Sunday, December 02, 2012
Cult-TV Blogging: The Starlost: "Children of Methuselah" (October 20, 1973)
This week’s episode of The Starlost, “Children of Methuselah” is one that seems very familiar in terms of sci-fi TV tropes.
The idea of a society of wayward children -- with no adults present to temper them -- likely goes back to the William Golding novel Lord of the Flies (1954) and has been featured on Star Trek (1966 – 1969) in “Miri” and on The Fantastic Journey’s (1977) “Children of the Gods” to name only two examples. The notion underlying the trope is that, without the aid of parents and mature adults, societies of exclusively young folk lack critical qualities like experience, wisdom and even empathy. Usually, when this trope is featured on TV, outsiders arrive and provide leadership by example for the children.
In “Children of Methuselah,” Devon (Ker Dullea), Rachel (Gay Rowan) and Garth (Robin Ward) discover a chamber they at first presume to be the Ark’s back-up bridge, which they have been seeking since “The Goddess Calabra.” The bridge, however, is guarded by a group of apparently immortal children.
Hundreds of years earlier, these children were deliberately injected with a serum that instantly regenerates their cells. They also possess a serum to restore “natural aging” once the ship’s crew returns. Meanwhile the children, led by Captain One (David Tyrell) have been training on the bridge’s controls for hundreds of years.
When Devon insists that the Earth Ship Ark is on a collision course with a star, Captain One is able to demonstrate, via the bridge’s equipment, that he is wrong. These controls register course corrections, enable trajectory plotting, and warn of impending collisions. Because Devon has passed false information, to bridge officers, Captain One tries him for lying in court, and orders both Devon and Garth executed, while Rachel is made a “ward of the dome.”
As Rachel soon learns, all of the children seem to be suffering from a lack of play and freedom in their lives. They no neither “innocence” nor “joy,” and Rachel attempts to rectify this by giving the children real names, not numbers, and by teaching them how to play Blind Man’s Bluff. At first, the children are resistant to this new information, but soon two children, Sarah and David, come to trust Rachel.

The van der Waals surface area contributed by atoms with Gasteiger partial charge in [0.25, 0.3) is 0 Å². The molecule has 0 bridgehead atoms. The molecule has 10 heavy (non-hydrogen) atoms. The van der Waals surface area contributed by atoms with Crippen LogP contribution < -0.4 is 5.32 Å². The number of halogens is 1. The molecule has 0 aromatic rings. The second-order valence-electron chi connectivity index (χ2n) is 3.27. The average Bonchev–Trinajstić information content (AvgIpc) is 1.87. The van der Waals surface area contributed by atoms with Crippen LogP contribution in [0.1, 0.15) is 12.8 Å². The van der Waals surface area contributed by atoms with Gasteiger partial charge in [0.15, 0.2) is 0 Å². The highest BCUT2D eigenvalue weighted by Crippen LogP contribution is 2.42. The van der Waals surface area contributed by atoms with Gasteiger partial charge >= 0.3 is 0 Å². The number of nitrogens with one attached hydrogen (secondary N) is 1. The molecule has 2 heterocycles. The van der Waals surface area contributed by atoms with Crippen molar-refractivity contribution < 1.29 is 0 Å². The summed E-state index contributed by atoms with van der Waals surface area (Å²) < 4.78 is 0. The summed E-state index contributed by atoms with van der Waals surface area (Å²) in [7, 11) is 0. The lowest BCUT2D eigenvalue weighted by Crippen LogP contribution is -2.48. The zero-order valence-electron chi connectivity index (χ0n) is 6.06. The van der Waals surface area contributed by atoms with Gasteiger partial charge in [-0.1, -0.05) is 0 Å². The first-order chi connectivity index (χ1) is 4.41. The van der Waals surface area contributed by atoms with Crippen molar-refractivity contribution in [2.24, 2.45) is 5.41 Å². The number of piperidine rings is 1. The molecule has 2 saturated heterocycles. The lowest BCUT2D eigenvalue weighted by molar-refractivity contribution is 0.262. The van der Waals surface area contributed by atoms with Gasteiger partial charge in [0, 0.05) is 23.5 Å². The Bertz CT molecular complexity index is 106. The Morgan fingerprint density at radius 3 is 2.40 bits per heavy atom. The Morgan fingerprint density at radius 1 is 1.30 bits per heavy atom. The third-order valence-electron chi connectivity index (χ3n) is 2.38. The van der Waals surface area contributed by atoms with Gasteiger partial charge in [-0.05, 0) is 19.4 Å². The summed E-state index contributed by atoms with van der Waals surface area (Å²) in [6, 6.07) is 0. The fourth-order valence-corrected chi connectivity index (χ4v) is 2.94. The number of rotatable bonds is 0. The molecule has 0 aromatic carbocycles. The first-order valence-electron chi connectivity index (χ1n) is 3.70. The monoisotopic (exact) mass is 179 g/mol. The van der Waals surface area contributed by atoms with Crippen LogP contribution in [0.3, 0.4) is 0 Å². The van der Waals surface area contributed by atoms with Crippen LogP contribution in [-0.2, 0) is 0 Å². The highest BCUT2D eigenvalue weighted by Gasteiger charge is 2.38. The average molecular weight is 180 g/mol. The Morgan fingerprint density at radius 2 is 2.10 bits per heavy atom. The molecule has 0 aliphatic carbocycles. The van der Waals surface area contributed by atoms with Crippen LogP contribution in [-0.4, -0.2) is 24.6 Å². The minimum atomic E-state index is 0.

With Rachel’s help, Devon escapes from custody and proves to Captain One that his culture of children is built on an error. Their dome is not the back-up bridge at all, but a training center, and all the controls are simulations used for instruction. The trio from Cypress Corners has found, essentially, the Ark’s school, only with the students left in charge…for centuries.
In “Children of Methuselah,” the wayward children are gifted with incredible telepathic powers and can “think pain,” a skill which makes them formidable foes. And a central portion of the episode concerns a court-room trial of Devon and his friends, but it is the very definition of a kangaroo court. In both cases, the threat doesn’t seem particularly overt, and yet the story is an interesting one, seeing how it involves, primarily, perception and assumption.
The finest aspects of “Children of Methuselah” involve Rachel, who is rapidly becoming the most likable and human of the series’ main characters. After Rachel becomes a ward of the dome, she is sent to a play center, where relaxing children experience visual hallucinations through a head-set that very much resembles 1990s virtual reality machines. In these sequences, and in the naming of the children, Rachel proves a likable and sympathetic person. Where Devon has become a very single-focus character, understandably, Rachel is able to show a softer, more human side.
Not so successful, perhaps, is the through-line here involving One and his attempts to hold power over the society of children. It’s not clear why he is so resistant to Devon’s pleas to check and confirm his story of a collision course, and so One’s resistance seems the product of stubborn pride more than anything else.
This may be intentional -- a commentary on the fact that children are not so different from adults -- but it plays as a cheap plot mechanism nonetheless. Captain One isn’t evil or misguided; he’s just doing what he believes he must do to survive. But there would be no conflict (and no fifty minute episode…) if he allowed himself to test Devon’s theory, I suppose, and so he resists, right through the last minute, independent verification.
I don’t know if The Starlost is breaking down my resistance an episode at a time, or what, but I found “Children of Methuselah” to be a pretty decent outing for this Canadian science fiction series. It certainly moves faster than next week’s installment, “And Only Man is Vile,” which I’ve started to watch three times…and fallen asleep during, three times.
Next week: “And Only Man is Vile.”